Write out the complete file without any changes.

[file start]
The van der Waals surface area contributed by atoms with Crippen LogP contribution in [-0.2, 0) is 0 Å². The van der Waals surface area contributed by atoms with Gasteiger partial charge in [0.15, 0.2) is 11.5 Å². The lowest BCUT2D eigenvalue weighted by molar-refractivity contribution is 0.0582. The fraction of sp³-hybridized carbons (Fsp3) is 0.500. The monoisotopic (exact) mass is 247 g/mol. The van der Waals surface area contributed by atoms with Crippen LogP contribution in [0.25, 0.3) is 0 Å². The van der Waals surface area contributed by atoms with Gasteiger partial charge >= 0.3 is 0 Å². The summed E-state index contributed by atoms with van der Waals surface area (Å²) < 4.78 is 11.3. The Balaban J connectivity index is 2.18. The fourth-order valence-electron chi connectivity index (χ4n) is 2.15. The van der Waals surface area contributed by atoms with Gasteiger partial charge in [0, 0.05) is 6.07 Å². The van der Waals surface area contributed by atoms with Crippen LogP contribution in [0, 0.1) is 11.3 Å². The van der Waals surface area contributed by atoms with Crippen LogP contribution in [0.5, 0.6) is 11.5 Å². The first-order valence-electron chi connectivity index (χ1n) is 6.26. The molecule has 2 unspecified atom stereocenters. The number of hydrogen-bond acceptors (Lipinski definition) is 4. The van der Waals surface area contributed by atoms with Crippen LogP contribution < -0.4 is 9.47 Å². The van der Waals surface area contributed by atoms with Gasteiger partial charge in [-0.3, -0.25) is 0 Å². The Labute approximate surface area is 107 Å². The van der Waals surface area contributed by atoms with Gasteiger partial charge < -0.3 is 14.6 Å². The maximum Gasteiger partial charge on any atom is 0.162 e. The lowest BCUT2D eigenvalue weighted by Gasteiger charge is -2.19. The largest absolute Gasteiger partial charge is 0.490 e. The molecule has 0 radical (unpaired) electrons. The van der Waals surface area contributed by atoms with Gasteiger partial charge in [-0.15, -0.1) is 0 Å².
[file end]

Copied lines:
The van der Waals surface area contributed by atoms with Crippen LogP contribution in [-0.2, 0) is 0 Å². The van der Waals surface area contributed by atoms with Gasteiger partial charge in [0.15, 0.2) is 11.5 Å². The lowest BCUT2D eigenvalue weighted by molar-refractivity contribution is 0.0582. The fraction of sp³-hybridized carbons (Fsp3) is 0.500. The monoisotopic (exact) mass is 247 g/mol. The van der Waals surface area contributed by atoms with Crippen LogP contribution in [0.25, 0.3) is 0 Å². The van der Waals surface area contributed by atoms with Gasteiger partial charge >= 0.3 is 0 Å². The summed E-state index contributed by atoms with van der Waals surface area (Å²) < 4.78 is 11.3. The Balaban J connectivity index is 2.18. The fourth-order valence-electron chi connectivity index (χ4n) is 2.15. The van der Waals surface area contributed by atoms with Gasteiger partial charge in [0, 0.05) is 6.07 Å². The van der Waals surface area contributed by atoms with Crippen LogP contribution in [0, 0.1) is 11.3 Å². The van der Waals surface area contributed by atoms with Crippen LogP contribution in [0.5, 0.6) is 11.5 Å². The first-order valence-electron chi connectivity index (χ1n) is 6.26. The molecule has 2 unspecified atom stereocenters. The number of hydrogen-bond acceptors (Lipinski definition) is 4. The van der Waals surface area contributed by atoms with Crippen LogP contribution < -0.4 is 9.47 Å². The van der Waals surface area contributed by atoms with Gasteiger partial charge in [-0.3, -0.25) is 0 Å². The Labute approximate surface area is 107 Å². The van der Waals surface area contributed by atoms with Gasteiger partial charge < -0.3 is 14.6 Å². The maximum Gasteiger partial charge on any atom is 0.162 e. The lowest BCUT2D eigenvalue weighted by Gasteiger charge is -2.19. The largest absolute Gasteiger partial charge is 0.490 e. The molecule has 0 radical (unpaired) electrons. The van der Waals surface area contributed by atoms with Gasteiger partial charge in [-0.15, -0.1) is 0 Å².